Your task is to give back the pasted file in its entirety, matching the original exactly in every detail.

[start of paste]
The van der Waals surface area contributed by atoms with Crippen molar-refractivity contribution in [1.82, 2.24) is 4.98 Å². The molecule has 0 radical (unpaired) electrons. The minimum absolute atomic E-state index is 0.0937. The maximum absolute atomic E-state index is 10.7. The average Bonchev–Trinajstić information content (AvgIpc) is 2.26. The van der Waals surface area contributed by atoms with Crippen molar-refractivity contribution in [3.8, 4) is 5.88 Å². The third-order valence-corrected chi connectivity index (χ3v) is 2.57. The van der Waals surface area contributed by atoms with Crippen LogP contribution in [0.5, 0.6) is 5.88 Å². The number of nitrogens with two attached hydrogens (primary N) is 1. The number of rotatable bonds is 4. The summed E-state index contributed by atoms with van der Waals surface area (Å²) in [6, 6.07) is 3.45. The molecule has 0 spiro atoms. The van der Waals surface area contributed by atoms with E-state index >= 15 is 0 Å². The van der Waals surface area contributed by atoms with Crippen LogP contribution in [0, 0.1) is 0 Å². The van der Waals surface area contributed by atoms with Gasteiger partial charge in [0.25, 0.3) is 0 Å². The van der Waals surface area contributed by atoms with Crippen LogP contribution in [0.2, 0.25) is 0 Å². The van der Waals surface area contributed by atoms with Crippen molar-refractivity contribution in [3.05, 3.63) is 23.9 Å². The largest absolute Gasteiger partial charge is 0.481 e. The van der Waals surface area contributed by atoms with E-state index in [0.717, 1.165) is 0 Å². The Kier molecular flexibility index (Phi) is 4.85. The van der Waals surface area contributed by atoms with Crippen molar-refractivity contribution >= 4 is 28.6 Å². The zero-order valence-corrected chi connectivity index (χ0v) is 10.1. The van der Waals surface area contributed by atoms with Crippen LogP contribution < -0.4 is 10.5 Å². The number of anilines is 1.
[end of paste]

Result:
The van der Waals surface area contributed by atoms with Crippen molar-refractivity contribution in [1.82, 2.24) is 4.98 Å². The molecule has 0 radical (unpaired) electrons. The minimum absolute atomic E-state index is 0.0937. The maximum absolute atomic E-state index is 10.7. The average Bonchev–Trinajstić information content (AvgIpc) is 2.26. The van der Waals surface area contributed by atoms with Crippen molar-refractivity contribution in [3.8, 4) is 5.88 Å². The third-order valence-corrected chi connectivity index (χ3v) is 2.57. The van der Waals surface area contributed by atoms with Crippen LogP contribution in [0.5, 0.6) is 5.88 Å². The number of nitrogens with two attached hydrogens (primary N) is 1. The number of rotatable bonds is 4. The summed E-state index contributed by atoms with van der Waals surface area (Å²) in [6, 6.07) is 3.45. The molecule has 0 spiro atoms. The van der Waals surface area contributed by atoms with E-state index >= 15 is 0 Å². The van der Waals surface area contributed by atoms with Crippen LogP contribution in [0, 0.1) is 0 Å². The van der Waals surface area contributed by atoms with Gasteiger partial charge in [0.25, 0.3) is 0 Å². The van der Waals surface area contributed by atoms with Crippen LogP contribution in [0.2, 0.25) is 0 Å². The van der Waals surface area contributed by atoms with Crippen molar-refractivity contribution in [3.05, 3.63) is 23.9 Å². The largest absolute Gasteiger partial charge is 0.481 e. The van der Waals surface area contributed by atoms with E-state index in [0.717, 1.165) is 0 Å². The Kier molecular flexibility index (Phi) is 4.85. The van der Waals surface area contributed by atoms with Crippen molar-refractivity contribution >= 4 is 28.6 Å². The zero-order valence-corrected chi connectivity index (χ0v) is 10.1. The van der Waals surface area contributed by atoms with Crippen LogP contribution < -0.4 is 10.5 Å². The number of anilines is 1.